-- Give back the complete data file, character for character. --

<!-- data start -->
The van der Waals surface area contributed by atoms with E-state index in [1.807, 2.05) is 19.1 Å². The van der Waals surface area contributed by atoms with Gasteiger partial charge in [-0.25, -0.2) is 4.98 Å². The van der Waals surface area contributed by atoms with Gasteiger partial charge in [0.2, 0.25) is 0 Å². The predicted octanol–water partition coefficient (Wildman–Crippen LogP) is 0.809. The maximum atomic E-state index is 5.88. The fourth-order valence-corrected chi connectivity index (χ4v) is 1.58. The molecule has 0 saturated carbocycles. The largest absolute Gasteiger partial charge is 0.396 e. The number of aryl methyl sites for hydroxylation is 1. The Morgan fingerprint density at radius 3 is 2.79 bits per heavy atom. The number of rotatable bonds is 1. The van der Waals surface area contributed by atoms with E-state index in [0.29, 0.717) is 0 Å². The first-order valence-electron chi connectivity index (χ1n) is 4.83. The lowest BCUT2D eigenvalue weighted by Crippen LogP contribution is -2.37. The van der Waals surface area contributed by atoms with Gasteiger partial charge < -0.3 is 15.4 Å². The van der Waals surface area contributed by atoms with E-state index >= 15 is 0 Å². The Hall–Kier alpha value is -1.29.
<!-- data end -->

The van der Waals surface area contributed by atoms with E-state index in [1.807, 2.05) is 19.1 Å². The van der Waals surface area contributed by atoms with Gasteiger partial charge in [-0.25, -0.2) is 4.98 Å². The van der Waals surface area contributed by atoms with Gasteiger partial charge in [0.2, 0.25) is 0 Å². The predicted octanol–water partition coefficient (Wildman–Crippen LogP) is 0.809. The maximum atomic E-state index is 5.88. The fourth-order valence-corrected chi connectivity index (χ4v) is 1.58. The molecule has 0 saturated carbocycles. The largest absolute Gasteiger partial charge is 0.396 e. The number of aryl methyl sites for hydroxylation is 1. The Morgan fingerprint density at radius 3 is 2.79 bits per heavy atom. The number of rotatable bonds is 1. The van der Waals surface area contributed by atoms with E-state index in [0.29, 0.717) is 0 Å². The first-order valence-electron chi connectivity index (χ1n) is 4.83. The lowest BCUT2D eigenvalue weighted by Crippen LogP contribution is -2.37. The van der Waals surface area contributed by atoms with Gasteiger partial charge < -0.3 is 15.4 Å². The van der Waals surface area contributed by atoms with E-state index >= 15 is 0 Å². The Hall–Kier alpha value is -1.29.